Main Floor Plan
Drive along the back-roads of tobacco country and you will see among the untended fields and falling tobacco barns, centuries of well-used Tidewater houses, some occupied and some standing against time with just a fading memory to hold plank to stud. The style has survived revolution, roads and railroads, war, depression, technology, recession, and the death of a way-of-living because it perfectly accommodates costal conditions from northern Georgia to southern Maryland. The Tidewater house is adaptable. You will notice by the lay of board or plank that many of these farmhouses began as simple one-room structures with stone-end chimneys; and you may guess that the shed-roof was attached when the farmer took a wife; and that the front shed-roofed porch was added with the growing family; and you might well be correct. Too, in traveling west you might notice that these plank houses on stone foundations become well kempt log cabins, square hewn or round. Sometimes, you will see a new Tidewater, family car and tended garden with a patch of tobacco, proud inheritor of an American tradition.
In the summer, wrap-around windows let in cool breezes from the pond through the partially screened front porch; in the winter, the home is cozy and tight, warmed by the large, fieldstone fireplace. The spacious kitchen is open to the dining table and family room. There is a hideaway television cabinet; an ample pantry/storage room; two bedrooms; two baths and an outdoor shower. This home has rustic stone walls, a dog-run, and a dock for sunning, fishing, parties, and romantic boating excursions.
Family Room: 17’-11” x 15’-9”
Kitchen: 17’-11” x 15’-9”
Master Bedroom: 14’-2” x 12’-4”
Master Bath: 14’-2” x 6’-5”
Bedroom: 10’-0” x 12’-4”
Plan Set Price
All plans are drawn at ¼” scale or larger and include :
- Foundation Plan: Drawn to 1/4" scale, this page shows all necessary notations and dimensions including support columns, walls and excavated and unexcavated areas. Most of our plans show a basement and alternate crawl space or slab plan.
- Exterior Elevations: A blueprint picture of all four sides showing exterior materials and measurements.
- Floor Plan(s): Detailed plans, drawn to 1/4" scale for each level showing room dimensions, wall partitions, windows, etc. as well as the location of electrical outlets and switches.
- Cross Section: A vertical cutaway view of the house from roof to foundation showing details of framing, construction, flooring and roofing.
- Interior Elevations: Detailed drawings of kitchen cabinet elevations and other elements as required.
To help you determine if this plan will fit within your budget, our Cost-to-Build™ report will provide you a location specific Cost-to-Build™, which is based on your zip code. Order a Cost-to-Build™ Report today to get an accurate, location specific construction cost for any house plan on Houseplans.com. It's a great way to budget your project and compare different plans. It's an easy process and one of our expert plan advisors will take you through a comprehensive interview to determine the materials, finishes, fixtures and more to help you know in advance the likely cost to build a new home from Houseplans.com's blueprints.Cost-to-Build Report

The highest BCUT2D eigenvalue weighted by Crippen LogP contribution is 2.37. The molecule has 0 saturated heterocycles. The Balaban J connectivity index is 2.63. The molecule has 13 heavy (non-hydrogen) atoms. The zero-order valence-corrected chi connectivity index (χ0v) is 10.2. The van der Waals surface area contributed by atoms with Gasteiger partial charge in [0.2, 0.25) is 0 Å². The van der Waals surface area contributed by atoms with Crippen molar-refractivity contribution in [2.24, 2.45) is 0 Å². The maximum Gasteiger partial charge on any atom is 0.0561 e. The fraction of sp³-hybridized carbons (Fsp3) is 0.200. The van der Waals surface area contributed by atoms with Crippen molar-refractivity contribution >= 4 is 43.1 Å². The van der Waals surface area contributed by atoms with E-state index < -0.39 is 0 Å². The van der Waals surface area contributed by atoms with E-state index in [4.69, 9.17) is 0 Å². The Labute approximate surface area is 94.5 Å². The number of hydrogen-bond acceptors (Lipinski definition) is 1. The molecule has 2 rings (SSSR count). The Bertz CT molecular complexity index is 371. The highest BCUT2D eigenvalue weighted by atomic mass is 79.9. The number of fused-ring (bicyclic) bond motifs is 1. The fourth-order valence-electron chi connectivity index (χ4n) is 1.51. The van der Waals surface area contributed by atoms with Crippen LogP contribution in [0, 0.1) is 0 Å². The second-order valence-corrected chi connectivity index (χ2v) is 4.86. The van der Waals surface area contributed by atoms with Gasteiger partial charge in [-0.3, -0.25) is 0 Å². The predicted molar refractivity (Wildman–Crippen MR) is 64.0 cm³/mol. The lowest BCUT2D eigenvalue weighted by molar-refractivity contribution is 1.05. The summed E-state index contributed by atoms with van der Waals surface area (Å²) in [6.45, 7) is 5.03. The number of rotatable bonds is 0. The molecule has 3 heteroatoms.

Best Price Policy
Some of our plans are also available on other websites and in printed catalogs. We are committed to selling these plans at or below the lowest price available elsewhere. If you find a regularly priced plan (not “on-sale”) for a lower price, we'll beat the advertised price by 5%. We will match the price for any on-sale plans.More details »
All sales on house plans and customization/modifications are final. No refunds or exchanges can be given once your order has started the fulfillment process.
All house plans from Houseplans are designed to conform to the local codes when and where the original house was constructed.
In addition to the house plans you order, you may also need a site plan that shows where the house is going to be located on the property. You might also need beams sized to accommodate roof loads specific to your region. Your home builder can usually help you with this. You may also need a septic design unless your lot is served by a sanitary sewer system. Many areas now have area-specific energy codes that also have to be followed. This normally involves filling out a simple form providing documentation that your house plans are in compliance.
To find out what documents you should expect with your house plans, see what's included?
In some regions, there is a second step you will need to take to insure your house plans are in compliance with local codes. Some areas of North America have very strict engineering requirements. Examples of this would be, but not limited to, earthquake-prone areas of California and the Pacific Coast, hurricane risk areas of the Florida, Gulf & Carolina Coasts. New York, New Jersey, Nevada, and parts of Illinois require review by a local professional as well. If you are building in these areas, it is most likely you will need to hire a state licensed structural engineer to analyze the design and provide additional drawings and calculations required by your building department. If you aren’t sure, building departments typically have a handout they will give you listing all of the items they require to submit for and obtain a building permit.
Additionally, stock plans do not have a professional stamp attached. If your building department requires one, they will only accept a stamp from a professional licensed in the state where you plan to build. In this case, you will need to take your house plans to a local engineer or architect for review and stamping. In addition, plans which are used to construct homes in Nevada are required to be drawn by a licensed Nevada architect.
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This plan can be modified!
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